Update: This post is a review of Kenneth Boulding’s Ecodynamics: A New Theory of Societal Evolution
Bateson’s idea that communication is a replication of structure from one person to the next is also found elsewhere. In Ecodynamics (1978), Kenneth Boulding argues that the power of human communication comes from the ability of our brains—an ability for which he uses the metaphor ‘know-how’—to replicate structure across other brains (128). Boulding finds this tendency in structures like DNA, the structure of which attracts ‘a similar structure from its material environment’ and those new entities are able ‘form themselves, as it were, into a mirror image of the original molecule’ (101). Similarly, communication works by structures in one person’s ‘head’ ‘replicating’ themselves in the head of another. Or, to avoid the complications involved in going inside heads, it is the propagation of the know-how through the various structures for which it is coded.
This explanation of communication provides a partial understanding of hypnosis. In effect, hypnosis works through the physiological repression of the various means of suppressing this propagation of the code. Bateson describes this process in a circus animal, which he feels ‘abrogate[s] the use of certain higher levels’ of thinking; he argues that it is also the means of hypnotism (369). If the higher levels of intelligence are circumvented, either through the conscious will or through suggestive or physiological means, then there is no interference to prevent the code from replicating.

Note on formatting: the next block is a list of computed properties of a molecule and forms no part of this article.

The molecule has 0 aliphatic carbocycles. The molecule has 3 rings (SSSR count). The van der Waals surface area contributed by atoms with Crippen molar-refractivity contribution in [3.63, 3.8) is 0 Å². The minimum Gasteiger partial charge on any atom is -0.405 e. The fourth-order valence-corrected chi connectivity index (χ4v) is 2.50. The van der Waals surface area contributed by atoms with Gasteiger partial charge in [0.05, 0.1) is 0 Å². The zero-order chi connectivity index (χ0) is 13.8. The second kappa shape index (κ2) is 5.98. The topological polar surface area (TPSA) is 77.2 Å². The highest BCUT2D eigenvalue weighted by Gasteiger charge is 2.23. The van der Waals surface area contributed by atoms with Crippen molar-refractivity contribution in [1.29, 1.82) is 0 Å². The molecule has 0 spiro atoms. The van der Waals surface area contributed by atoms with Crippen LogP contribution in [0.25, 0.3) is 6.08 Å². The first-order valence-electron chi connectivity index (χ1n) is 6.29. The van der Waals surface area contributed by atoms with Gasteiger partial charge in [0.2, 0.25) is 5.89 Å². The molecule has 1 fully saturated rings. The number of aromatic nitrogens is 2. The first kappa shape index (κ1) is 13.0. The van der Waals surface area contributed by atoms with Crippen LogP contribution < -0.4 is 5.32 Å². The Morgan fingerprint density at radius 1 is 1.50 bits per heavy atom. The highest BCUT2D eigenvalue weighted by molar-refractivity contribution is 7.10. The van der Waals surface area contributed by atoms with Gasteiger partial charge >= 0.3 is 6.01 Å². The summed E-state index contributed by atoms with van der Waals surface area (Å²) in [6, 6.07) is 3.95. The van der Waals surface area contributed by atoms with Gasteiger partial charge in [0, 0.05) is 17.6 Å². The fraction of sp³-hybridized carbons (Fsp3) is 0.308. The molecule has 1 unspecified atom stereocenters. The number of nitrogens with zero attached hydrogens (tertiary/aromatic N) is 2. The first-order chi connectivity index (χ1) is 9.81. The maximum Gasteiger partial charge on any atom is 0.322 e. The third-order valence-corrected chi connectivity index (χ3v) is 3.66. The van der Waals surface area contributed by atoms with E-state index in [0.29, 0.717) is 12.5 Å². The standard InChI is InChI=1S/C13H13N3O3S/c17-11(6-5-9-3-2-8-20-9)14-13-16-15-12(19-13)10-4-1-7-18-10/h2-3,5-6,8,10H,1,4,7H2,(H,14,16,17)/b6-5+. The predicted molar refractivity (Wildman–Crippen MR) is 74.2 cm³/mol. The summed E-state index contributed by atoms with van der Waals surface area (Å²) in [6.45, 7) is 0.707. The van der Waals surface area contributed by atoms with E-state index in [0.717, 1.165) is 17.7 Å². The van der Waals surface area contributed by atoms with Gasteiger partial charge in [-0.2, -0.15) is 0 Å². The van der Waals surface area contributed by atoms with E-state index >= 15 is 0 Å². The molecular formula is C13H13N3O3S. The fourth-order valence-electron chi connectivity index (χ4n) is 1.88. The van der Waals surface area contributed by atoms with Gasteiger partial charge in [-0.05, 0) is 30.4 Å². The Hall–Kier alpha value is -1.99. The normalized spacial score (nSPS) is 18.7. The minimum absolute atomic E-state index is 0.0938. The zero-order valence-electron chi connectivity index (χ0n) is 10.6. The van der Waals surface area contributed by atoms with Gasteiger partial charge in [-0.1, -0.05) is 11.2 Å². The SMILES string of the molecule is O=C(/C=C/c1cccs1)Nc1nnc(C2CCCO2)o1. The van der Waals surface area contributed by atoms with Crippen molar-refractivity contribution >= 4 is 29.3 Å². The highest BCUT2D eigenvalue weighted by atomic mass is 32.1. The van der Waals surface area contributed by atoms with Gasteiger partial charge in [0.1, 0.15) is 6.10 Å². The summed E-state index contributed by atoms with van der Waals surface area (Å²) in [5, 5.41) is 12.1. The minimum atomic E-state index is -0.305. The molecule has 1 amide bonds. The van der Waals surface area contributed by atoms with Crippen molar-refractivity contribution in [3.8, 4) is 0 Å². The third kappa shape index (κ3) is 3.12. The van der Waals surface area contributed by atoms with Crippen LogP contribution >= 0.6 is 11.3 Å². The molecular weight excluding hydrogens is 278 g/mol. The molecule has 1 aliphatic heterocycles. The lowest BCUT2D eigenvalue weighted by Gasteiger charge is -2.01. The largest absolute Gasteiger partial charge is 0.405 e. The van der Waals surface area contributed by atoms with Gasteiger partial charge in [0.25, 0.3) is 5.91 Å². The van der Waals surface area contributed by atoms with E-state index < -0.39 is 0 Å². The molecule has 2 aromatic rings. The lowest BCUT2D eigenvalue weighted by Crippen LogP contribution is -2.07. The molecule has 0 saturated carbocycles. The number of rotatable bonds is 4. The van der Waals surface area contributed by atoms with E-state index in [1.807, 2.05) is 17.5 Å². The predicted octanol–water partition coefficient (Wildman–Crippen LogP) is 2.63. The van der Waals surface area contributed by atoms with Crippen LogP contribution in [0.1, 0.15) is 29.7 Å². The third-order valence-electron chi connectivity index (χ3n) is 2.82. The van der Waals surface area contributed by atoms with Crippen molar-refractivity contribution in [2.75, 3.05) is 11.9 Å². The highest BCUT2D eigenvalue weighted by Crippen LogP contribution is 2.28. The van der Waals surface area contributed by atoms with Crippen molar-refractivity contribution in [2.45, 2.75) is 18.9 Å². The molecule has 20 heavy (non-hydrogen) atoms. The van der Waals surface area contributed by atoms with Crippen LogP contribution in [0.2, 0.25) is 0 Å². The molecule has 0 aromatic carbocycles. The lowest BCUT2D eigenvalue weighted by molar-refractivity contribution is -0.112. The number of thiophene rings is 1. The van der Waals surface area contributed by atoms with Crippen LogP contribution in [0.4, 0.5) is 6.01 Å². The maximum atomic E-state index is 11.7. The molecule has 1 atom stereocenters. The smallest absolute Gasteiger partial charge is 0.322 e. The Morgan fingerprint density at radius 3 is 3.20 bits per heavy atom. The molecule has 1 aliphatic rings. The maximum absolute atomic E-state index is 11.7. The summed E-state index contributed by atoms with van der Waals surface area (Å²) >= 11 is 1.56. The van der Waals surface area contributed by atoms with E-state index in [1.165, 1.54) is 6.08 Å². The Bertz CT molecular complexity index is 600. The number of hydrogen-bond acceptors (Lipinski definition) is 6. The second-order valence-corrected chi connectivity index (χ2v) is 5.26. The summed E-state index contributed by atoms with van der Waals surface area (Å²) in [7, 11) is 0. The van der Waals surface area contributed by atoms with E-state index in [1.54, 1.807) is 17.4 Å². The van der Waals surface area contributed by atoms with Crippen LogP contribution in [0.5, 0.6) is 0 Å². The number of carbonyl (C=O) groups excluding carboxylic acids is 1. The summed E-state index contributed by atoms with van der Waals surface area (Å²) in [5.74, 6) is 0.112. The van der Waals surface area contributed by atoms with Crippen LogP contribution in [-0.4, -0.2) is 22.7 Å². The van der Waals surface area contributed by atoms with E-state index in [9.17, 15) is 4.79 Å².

This realization leads to a biological explanation for effective communication. First, the code must be able to be received without interference. Second, it must have what Boulding calls the sufficient ‘material’ means to propagate (101). In the replication of DNA, this would mean the correct molecules and nutrients; In human communication, it would be effective channels by which the code could spread. Third, the code must be correctly encoded for the material in which it wishes to move. Both Bateson and Boulding suggest that magic represents an ineffective communication of this kind. If a person can be persuaded to do something by words or actions, the practitioner of magic argues, so can nature. However, nature is not designed so as to be able to receive communicative codes and is therefore not influenced by the majority of them (typically words or ritual behavior—changing the code so that it can be received by natural bodies, however, such as fertilizing a plant or seeding a cloud, does result in effect code propagation from humans to nature).
The similarities that are seen between code propagation across persons and in biological structures like DNA prompt both Bateson and Boulding to make a connection between minds and nature. Bateson points out that the basic unit of evolution—the interconnected system—is also the unit of the mind, which is not necessarily limited by the skull. Similarly, Boulding suggests that like environments, individual minds are connected through ‘writing, sculpture, painting, photography and recordings’ into a ‘single mind’ in that each individual mind ‘participates in the experience of other minds through the intermediary of communication’ (128). This fact leads to the interesting conception of the individual not as an individual, but as a part of a larger whole. Since most theories of communication are based on the first model, appropriating the second should have interesting effects on communication theory.